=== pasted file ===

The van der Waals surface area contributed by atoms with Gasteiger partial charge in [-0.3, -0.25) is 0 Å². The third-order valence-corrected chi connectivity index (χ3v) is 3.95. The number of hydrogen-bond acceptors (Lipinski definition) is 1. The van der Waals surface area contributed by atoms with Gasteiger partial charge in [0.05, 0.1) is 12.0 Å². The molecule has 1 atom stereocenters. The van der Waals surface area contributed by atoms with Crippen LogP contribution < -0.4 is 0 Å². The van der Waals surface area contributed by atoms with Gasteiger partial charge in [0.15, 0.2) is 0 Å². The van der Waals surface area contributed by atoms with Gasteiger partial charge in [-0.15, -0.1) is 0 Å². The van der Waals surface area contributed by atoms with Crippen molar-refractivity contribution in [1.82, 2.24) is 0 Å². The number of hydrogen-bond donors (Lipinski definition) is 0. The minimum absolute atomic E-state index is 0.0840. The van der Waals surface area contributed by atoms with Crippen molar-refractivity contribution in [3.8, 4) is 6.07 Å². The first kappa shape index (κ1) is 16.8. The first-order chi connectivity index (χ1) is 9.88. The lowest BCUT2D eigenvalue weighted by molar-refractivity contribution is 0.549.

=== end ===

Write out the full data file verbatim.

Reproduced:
The van der Waals surface area contributed by atoms with Gasteiger partial charge in [-0.3, -0.25) is 0 Å². The third-order valence-corrected chi connectivity index (χ3v) is 3.95. The number of hydrogen-bond acceptors (Lipinski definition) is 1. The van der Waals surface area contributed by atoms with Gasteiger partial charge in [0.05, 0.1) is 12.0 Å². The molecule has 1 atom stereocenters. The van der Waals surface area contributed by atoms with Crippen LogP contribution < -0.4 is 0 Å². The van der Waals surface area contributed by atoms with Gasteiger partial charge in [0.15, 0.2) is 0 Å². The van der Waals surface area contributed by atoms with Gasteiger partial charge in [-0.15, -0.1) is 0 Å². The van der Waals surface area contributed by atoms with Crippen molar-refractivity contribution in [1.82, 2.24) is 0 Å². The number of hydrogen-bond donors (Lipinski definition) is 0. The minimum absolute atomic E-state index is 0.0840. The van der Waals surface area contributed by atoms with Crippen molar-refractivity contribution in [3.8, 4) is 6.07 Å². The first kappa shape index (κ1) is 16.8. The first-order chi connectivity index (χ1) is 9.88. The lowest BCUT2D eigenvalue weighted by molar-refractivity contribution is 0.549.